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Telephone scams are one of the biggest frauds perpetrated on senior Americans today.  The advantages to the perpetrator are immense: You never see them, the caller is the one that is taking the action, they are often outside the jurisdiction of the local authorities, and most people don't question a telephone bill when it comes.  

Beyond that, the perpetrator doesn't have to soak anyone for a great deal of money.  They are content to bilk a large number of people for relatively small amounts of cash.

When you call a telephone number with a “900” area code, unlike an “800” number, you pay a fee for each minute you stay on the line. You may already have dialed a 1-900 number to participate in a survey or to obtain services such as an up-to-date weather report for another city. But you should be careful because not all 1-900 numbers offer legitimate telemarketing or information services.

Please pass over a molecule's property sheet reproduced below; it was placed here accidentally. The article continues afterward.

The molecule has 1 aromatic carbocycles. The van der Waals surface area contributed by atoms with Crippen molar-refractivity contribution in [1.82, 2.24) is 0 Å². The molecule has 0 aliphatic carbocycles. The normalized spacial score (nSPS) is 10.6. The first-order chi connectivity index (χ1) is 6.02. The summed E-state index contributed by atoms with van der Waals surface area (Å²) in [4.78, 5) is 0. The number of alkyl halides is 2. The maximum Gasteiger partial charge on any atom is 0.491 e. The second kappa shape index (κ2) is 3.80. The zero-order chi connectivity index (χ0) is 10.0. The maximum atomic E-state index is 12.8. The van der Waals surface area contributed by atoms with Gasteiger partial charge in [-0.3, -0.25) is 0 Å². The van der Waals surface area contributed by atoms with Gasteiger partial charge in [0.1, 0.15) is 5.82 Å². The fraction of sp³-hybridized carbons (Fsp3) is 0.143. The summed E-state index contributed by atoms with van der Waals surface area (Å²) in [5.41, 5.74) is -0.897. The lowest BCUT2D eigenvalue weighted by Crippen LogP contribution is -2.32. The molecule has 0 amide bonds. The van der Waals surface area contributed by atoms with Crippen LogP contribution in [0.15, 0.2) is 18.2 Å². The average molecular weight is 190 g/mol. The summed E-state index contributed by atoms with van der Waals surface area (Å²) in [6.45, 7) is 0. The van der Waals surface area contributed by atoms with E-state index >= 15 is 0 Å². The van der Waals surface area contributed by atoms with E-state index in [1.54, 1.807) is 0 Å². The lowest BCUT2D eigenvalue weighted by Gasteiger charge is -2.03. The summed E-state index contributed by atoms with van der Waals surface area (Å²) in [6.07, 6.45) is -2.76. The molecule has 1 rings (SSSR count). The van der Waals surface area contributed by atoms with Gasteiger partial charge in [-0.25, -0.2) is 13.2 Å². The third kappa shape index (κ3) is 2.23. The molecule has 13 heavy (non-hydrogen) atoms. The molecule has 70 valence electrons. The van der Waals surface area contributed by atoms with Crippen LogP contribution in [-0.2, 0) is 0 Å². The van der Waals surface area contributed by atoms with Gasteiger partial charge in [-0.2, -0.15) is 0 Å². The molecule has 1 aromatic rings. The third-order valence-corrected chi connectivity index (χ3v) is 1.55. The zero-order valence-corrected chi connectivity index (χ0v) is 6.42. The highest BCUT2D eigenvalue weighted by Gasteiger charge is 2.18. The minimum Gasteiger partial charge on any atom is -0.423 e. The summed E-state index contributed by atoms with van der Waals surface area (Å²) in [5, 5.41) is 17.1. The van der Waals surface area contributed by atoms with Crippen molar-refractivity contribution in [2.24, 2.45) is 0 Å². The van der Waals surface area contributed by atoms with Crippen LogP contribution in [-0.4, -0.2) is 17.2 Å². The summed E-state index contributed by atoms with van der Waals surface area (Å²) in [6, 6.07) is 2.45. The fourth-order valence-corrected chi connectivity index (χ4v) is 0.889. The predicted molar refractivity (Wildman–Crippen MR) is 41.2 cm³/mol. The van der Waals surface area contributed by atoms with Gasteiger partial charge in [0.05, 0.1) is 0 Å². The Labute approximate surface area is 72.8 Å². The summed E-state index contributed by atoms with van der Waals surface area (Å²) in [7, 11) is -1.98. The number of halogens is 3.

Some are operated by dishonest people who can make money by enticing you to call and remain on the telephone line as long as possible.

To avoid becoming a victim of such 1-900 number schemes…

  • … remember that there is always a fee associated with a 1-900 number. Do not dial it unless you are willing to pay and you know how much you will be charged per minute.

  • … be wary if you receive a notice that you’ve won a prize or can obtain an item by calling a 1-900 number.    

  • ... and be doubly suspicious if, after dialing the first 1-900 call you are not able to talk to a real person but hear a message telling you to call another 900 line.   

  • … ask your Better Business Bureau or a consumer protection agency  if they have heard of the company or promoter and if there have been complaints about it or its tactics.  

  • ... remain skeptical about the deals offered. If something sounds too good to be true, it may very well be a fraudulent money-making scheme.


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